#15 Outwork (15-1): Pletcher’s second is the poster-boy for the “it’s all in the eye of the beholder” category, as he battled hard on the lead through hot splits in Aqueduct’s GI Wood Memorial over a muddy track last time and was a game and determined winner over upstart maiden ‘Nation, though the final time was the slowest ever since the Wood went to 1 1/8 miles, and he ran his last eighth of a mile in a glacial 14 seconds. The third son of Uncle Mo is another who should trip out nicely, as he’s got the speed to be likely just off Nyquist, with the hopes of testing that runner when they hit the far turn. Though, while that’s a novel idea on the face of it, we saw how that worked out for Mohaymen, and the gut says this colt took advantage of optimal circumstances last time and may be exposed today; expecting a mid-pack finish.

#16 Shagaf (20-1): The second from Brown was a hype horse going into the Wood, got a dream setup stalking the hot pace, looked like he was about 3-5 when he ranged up boldly off the far turn, then came up completely empty in the stretch when fifth, while putting his Derby status in serious doubt. Well, they forge on today, which is the good news, and as a son of Bernardini, he’s bred for this, but the simple fact of the matter is that at some point in your career you have to actually run fast to not only warrant the hype, but make waves in a race like this. So while his GIII Gotham win at Aqueduct in March was solid, you’re not making too many friends when you run down a maiden (Laoban) in painfully slow time; not drinking the Kool-aid.

#17 Mor Spirit (12-1): Baffert’s lone runner is the type everyone would love to own, as he fires every time and gets you a big, big piece while employing a running style that is going to put him in the right spot more often than not. But as Lou Holtz likes to say, “not so fast,” as his wins came in watered down renewals of the GI Los Alamitos Futurity in December and GIII Robert Lewis at Santa Anita in February, while he sucked up for second after Exaggerator blew by him, then tired in the San Felipe and was a distant second to him in the Santa Anita Derby. So, if you want to get right down to it, his wins have him all dressed up and the gut says he’s going to have nowhere to go come 6:35pm Saturday evening; taking a strong stand against.

#18 Majesto (30-1): Improving sort was a good second to Nyquist in the Florida Derby after getting a dream run up the rail, in an effort that was fresh off a long overdue maiden win there two-back, so he’s clearly going in the right direction. Beautifully bred son of Tiznow is bred top and bottom for this trip (damsire is Unaccounted For) and has a stalking style that should allow him to be placed midpack and in front of the closers. Delgado has done a nice job under the radar over the past year or so and anytime you run second to a champ you’re obviously in good form, so if you’re looking for a gigantic price underneath, you could do worse than landing here; expecting him to outrun his odds.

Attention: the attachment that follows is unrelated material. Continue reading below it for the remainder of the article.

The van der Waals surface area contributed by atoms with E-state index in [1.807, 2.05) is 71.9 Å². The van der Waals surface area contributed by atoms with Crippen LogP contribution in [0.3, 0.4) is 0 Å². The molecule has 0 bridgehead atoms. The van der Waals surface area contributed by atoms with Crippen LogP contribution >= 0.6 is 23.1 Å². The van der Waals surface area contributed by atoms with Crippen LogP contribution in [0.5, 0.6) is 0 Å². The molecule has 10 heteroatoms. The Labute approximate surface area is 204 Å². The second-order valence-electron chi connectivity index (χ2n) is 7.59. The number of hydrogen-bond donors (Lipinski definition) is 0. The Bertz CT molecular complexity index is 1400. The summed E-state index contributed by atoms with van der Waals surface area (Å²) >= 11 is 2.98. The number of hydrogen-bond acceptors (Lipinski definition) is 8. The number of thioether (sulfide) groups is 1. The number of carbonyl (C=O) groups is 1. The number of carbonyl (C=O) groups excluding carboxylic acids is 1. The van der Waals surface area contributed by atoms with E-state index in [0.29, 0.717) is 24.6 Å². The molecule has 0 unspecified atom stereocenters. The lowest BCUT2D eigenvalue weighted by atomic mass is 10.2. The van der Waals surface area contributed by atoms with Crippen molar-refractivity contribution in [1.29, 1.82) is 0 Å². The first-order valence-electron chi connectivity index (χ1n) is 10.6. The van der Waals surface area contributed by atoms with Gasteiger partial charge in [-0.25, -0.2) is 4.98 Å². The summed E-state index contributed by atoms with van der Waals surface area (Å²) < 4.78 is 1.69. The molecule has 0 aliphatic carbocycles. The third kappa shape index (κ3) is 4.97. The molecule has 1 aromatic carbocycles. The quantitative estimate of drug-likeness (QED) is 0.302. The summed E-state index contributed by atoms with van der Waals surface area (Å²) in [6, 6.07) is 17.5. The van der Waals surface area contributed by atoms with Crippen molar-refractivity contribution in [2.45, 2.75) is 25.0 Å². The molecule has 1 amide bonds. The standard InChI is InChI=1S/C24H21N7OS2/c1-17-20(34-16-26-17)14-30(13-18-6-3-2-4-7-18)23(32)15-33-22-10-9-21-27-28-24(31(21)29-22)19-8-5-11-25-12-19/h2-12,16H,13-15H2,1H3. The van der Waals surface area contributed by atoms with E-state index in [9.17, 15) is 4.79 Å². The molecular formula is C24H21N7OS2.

#19 Brody’s Cause (12-1): Blue Grass winner continued his love affair with Keeneland as he also annexed their GI Breeders’ Futurity, then was third to Nyquist in the BC Juvenile there last October, so it’s pretty obvious that he loves things in Lexington, though it must be noted that he did break his maiden over this strip in September. Like all the rest with no speed, he’s going to be left with a ton to do off the far turn, and, with things expected to move rather slowly up front, it’s tough to think that he can lag far back then make up all the ground. Romans has done good things in the Derby of late and he’s probably got a trophy with his name on it one of these years, but it’s likely that it won’t come from this son of Giant’s Causeway; could string along for a piece.

Danzing Candy and Mike Smith in the San Felipe. Zoe Metz photo.

Danzing Candy and Mike Smith in the San Felipe. Zoe Metz photo.

#20 Danzing Candy (15-1): Son of Twirling Candy is your expected loose and lonely leader in here, as Sise is on record as saying that the owner wants a send mission from Smith, which doesn’t leave a lot to the imagination. Well, that tactic worked beautifully in the San Felipe, when he set a fast but controlled tempo and had plenty left late to hold off Mor Spirit and Exaggerator, but it didn’t work out good at all when he was ridden like a Quarter Horse at the start of the Santa Anita Derby and set hellacious splits and predictably tired badly. But today, going 1 1/4 miles from a perfect outside draw, he’s likely going to be allowed to get into a fluid stride, with his natural speed getting him to the lead, where Smith can slow things down, and if they all just assume he comes back to them, just maybe he lasts a lot longer than they all think; don’t be surprised if he completes a speedy exacta.

 

 

ALSO ELIGIBLE:

#21 Laoban (50-1): The first of two on the also-eligible list would completely turn the pace upside down if he draws in, as he’s got legitimate speed and will be gunning early. Son of Uncle Mo is still a maiden after five starts but ran sneaky well when fourth in the Blue Grass for Guillot, who hates to miss a big dance. On the face of it there’s no way he can win, but you could argue that he’s the most important runner in the race, as he would give all those deep closers reason to believe; would add a lot of fuel to the fire.

#22 Cherry Wine (30-1): The stablemate of Brody’s Cause is a lot like that colt, in that he’s got no speed, either, and will need a collapse to make a dent. Son of Paddy O’Prado, who was third in this race for Romans a few years back, was a good third in the Blue Grass and does have some talent, but will need two defections to show it; could get a small slice if he surprisingly draws in.

SELECTIONS:

#13 Nyquist

#20 Danzing Candy

#11 Exaggerator

#5 Gun Runner